I still remember it like it was yesterday. The Buffalo Bills took a playoff lead with 16 seconds left on the clock, and then … they blew it.
You may think I’m referring to last year’s divisional playoff between the Kansas City Chiefs and the Bills. I could have been, but in this case, I’m actually referring to the 1999 AFC Wild Card game between the Tennessee Titans and the Bills. The Bills wouldn’t make the playoffs for another 18 years after this loss.
The Bills are, unfortunately, the only team in the last 30 years to lose not one, but two playoff games after taking a lead with less than 25 seconds remaining on the clock.
A lesser fan base might have abandoned their team after losses like these.
What you need to know is that you don’t become and stay a Bills fan because it is easy. You become and stay a Bills fan because in the words of former Buffalo Head Coach Marv Levy: “When it’s too tough for them, it’s just right for us.”
Last year’s loss against the Chiefs made Bills fans like me even more eager to see the Bills finally win a Super Bowl.
And when you looked at the statistics a few weeks ago, it looked like that optimism would pay dividends.
Heading into Week 17, the Bills were tied for the best record in the AFC. They held the tiebreaker over the Chiefs for a first-round playoff bye and home field advantage throughout the playoffs.
Then, it happened: the moment in which football took a backseat and even the toughest of men became visibly emotional.
The near death of Bills safety Damar Hamlin in front of a national television audience is probably the most stunned I’ve been watching a live event unfold on television since the September 11 attacks.
The event had many parallels for American viewers to the sudden collapse of Denmark midfielder Christian Eriksen due to cardiac arrest at Euro 2020 had for international ones.
But for however tragic Hamlin’s near death experience was – like Eriksen’s subsequent recovery – the days afterward have been even more uplifting.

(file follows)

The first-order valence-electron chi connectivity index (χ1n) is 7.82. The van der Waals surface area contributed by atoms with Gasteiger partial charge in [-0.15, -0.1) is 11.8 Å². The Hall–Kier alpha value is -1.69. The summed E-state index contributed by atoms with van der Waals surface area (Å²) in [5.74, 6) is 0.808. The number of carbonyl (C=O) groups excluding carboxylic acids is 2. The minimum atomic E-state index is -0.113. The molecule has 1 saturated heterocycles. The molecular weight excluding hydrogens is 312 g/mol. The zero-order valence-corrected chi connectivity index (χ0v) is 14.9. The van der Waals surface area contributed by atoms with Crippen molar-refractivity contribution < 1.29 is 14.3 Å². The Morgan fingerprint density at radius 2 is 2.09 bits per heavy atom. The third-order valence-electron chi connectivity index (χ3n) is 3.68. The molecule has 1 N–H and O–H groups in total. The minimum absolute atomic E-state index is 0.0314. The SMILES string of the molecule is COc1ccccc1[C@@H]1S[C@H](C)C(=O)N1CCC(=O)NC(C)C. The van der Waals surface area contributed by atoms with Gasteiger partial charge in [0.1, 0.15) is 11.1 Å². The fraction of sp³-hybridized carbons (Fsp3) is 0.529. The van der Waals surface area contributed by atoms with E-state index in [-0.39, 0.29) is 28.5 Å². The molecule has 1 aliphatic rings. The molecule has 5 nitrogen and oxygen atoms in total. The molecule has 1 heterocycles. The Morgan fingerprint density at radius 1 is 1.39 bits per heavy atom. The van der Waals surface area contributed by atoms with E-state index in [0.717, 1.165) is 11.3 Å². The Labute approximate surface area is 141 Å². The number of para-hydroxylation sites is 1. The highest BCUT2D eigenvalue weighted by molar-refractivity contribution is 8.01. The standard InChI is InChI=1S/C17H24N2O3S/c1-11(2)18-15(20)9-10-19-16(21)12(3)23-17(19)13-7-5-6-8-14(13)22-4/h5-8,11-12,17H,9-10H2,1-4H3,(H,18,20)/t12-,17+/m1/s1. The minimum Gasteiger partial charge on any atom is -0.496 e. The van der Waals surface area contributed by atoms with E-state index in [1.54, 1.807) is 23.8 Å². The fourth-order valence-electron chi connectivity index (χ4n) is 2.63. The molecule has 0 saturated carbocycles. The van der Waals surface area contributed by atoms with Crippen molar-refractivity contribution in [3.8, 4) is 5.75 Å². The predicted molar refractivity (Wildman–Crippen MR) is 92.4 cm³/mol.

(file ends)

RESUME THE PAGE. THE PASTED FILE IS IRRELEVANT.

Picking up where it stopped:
His amazing survival and recovery, along with how Buffalo and, really, the world rallied around him, embodied Levy’s words.
The NFL ended up canceling the Bills game against the Cincinnati Bengals during which Hamlin’s injury occurred. While that was the correct call, it had the side effect of allowing the Chiefs to have one more win than the Bills because Buffalo played one less game.
The Bills now have to play in the first round of the playoff as the Chiefs get the first-round bye.
Still, I feel more optimistic than I have felt in all my years as a Bills fan. I imagine it’s how Buffalo fans felt during the 1990/91 season – the one that ended up with the Bills losing on a last second missed field goal by Scott Norwood to an underdog New York Giants squad (A side note: I’m too young to actually remember that game).
Again, as I said before, a lesser fan base might have abandoned their team after losing like that. Instead, Norwood was cheered at a downtown rally following the loss. The Bills would go on to become the first team to make four consecutive Super Bowls … and subsequently lose each of them.
A reason for optimism
So why do I feel so good after such letdowns?
Part of it may blind optimism. Part of it may be the high I’m feeling after the Bills defeated the New England Patriots last weekend, a game in which Nyheim Hines returned the opening kickoff for a touchdown and then became the first player since 2010 to return two kickoffs for a touchdown.
It feels like fate is finally on our side. After all, it was three years and three months since the Bills had returned a kick for a touchdown; quarterback Josh Allen threw for three touchdowns; and the Bills defense had three interceptions against the Patriots. Hamlin’s jersey number is, of course, No. 3.
Of course, I’m not one who traditionally relies on fate. I’m literally the only “data reporter” at CNN.
So let’s talk about cold hard stats.
This weekend, the Bills will play the Miami Dolphins in the Wild Card round. They’re favored to win by double-digits.
After that, the road likely gets trickier in the AFC divisional game, the AFC Championship game and the Super Bowl.
I know, though, we have the best team. Whether it be ESPN’s FPI, FiveThirtyEight’s Elo or Football Outsiders DVOA, the Bills are the top team in the league according to the metrics. The last of those indexes has the Bills as only the seventh team in the last 40 years to finish in the top five leaguewide in offense, defense and special teams.
To paraphrase another famous quote from Levy, there truly is no place I would rather be as a Bills fan than right here, right now.